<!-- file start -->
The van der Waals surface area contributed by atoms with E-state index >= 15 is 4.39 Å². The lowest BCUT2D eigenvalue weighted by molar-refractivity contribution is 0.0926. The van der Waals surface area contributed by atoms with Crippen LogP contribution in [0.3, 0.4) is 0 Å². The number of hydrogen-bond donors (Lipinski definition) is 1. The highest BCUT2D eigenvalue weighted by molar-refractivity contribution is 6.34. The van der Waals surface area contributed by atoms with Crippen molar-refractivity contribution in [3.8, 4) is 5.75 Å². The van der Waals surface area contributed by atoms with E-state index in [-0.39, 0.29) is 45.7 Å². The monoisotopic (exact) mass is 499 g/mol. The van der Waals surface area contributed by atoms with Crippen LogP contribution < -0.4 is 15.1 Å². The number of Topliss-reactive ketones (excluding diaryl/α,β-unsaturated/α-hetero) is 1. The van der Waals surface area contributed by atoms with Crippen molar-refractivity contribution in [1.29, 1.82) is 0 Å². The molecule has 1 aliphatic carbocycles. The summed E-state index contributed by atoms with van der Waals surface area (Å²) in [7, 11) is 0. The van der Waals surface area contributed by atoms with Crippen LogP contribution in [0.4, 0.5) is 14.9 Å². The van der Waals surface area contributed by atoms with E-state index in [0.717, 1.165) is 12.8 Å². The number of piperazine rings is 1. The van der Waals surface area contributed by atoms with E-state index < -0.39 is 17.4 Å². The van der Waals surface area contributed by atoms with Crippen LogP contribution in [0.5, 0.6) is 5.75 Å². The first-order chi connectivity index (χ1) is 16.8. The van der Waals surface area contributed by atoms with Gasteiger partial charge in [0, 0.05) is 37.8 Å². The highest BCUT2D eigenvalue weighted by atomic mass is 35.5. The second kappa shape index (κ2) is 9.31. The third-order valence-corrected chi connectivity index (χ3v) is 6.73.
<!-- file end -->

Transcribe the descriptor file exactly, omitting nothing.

The van der Waals surface area contributed by atoms with E-state index >= 15 is 4.39 Å². The lowest BCUT2D eigenvalue weighted by molar-refractivity contribution is 0.0926. The van der Waals surface area contributed by atoms with Crippen LogP contribution in [0.3, 0.4) is 0 Å². The number of hydrogen-bond donors (Lipinski definition) is 1. The highest BCUT2D eigenvalue weighted by molar-refractivity contribution is 6.34. The van der Waals surface area contributed by atoms with Crippen molar-refractivity contribution in [3.8, 4) is 5.75 Å². The van der Waals surface area contributed by atoms with E-state index in [-0.39, 0.29) is 45.7 Å². The monoisotopic (exact) mass is 499 g/mol. The van der Waals surface area contributed by atoms with Crippen LogP contribution < -0.4 is 15.1 Å². The number of Topliss-reactive ketones (excluding diaryl/α,β-unsaturated/α-hetero) is 1. The van der Waals surface area contributed by atoms with Crippen molar-refractivity contribution in [1.29, 1.82) is 0 Å². The molecule has 1 aliphatic carbocycles. The summed E-state index contributed by atoms with van der Waals surface area (Å²) in [7, 11) is 0. The van der Waals surface area contributed by atoms with Crippen LogP contribution in [0.4, 0.5) is 14.9 Å². The van der Waals surface area contributed by atoms with E-state index in [0.717, 1.165) is 12.8 Å². The number of piperazine rings is 1. The van der Waals surface area contributed by atoms with E-state index < -0.39 is 17.4 Å². The van der Waals surface area contributed by atoms with Crippen LogP contribution in [0.5, 0.6) is 5.75 Å². The first-order chi connectivity index (χ1) is 16.8. The van der Waals surface area contributed by atoms with Gasteiger partial charge in [0, 0.05) is 37.8 Å². The highest BCUT2D eigenvalue weighted by atomic mass is 35.5. The second kappa shape index (κ2) is 9.31. The third-order valence-corrected chi connectivity index (χ3v) is 6.73.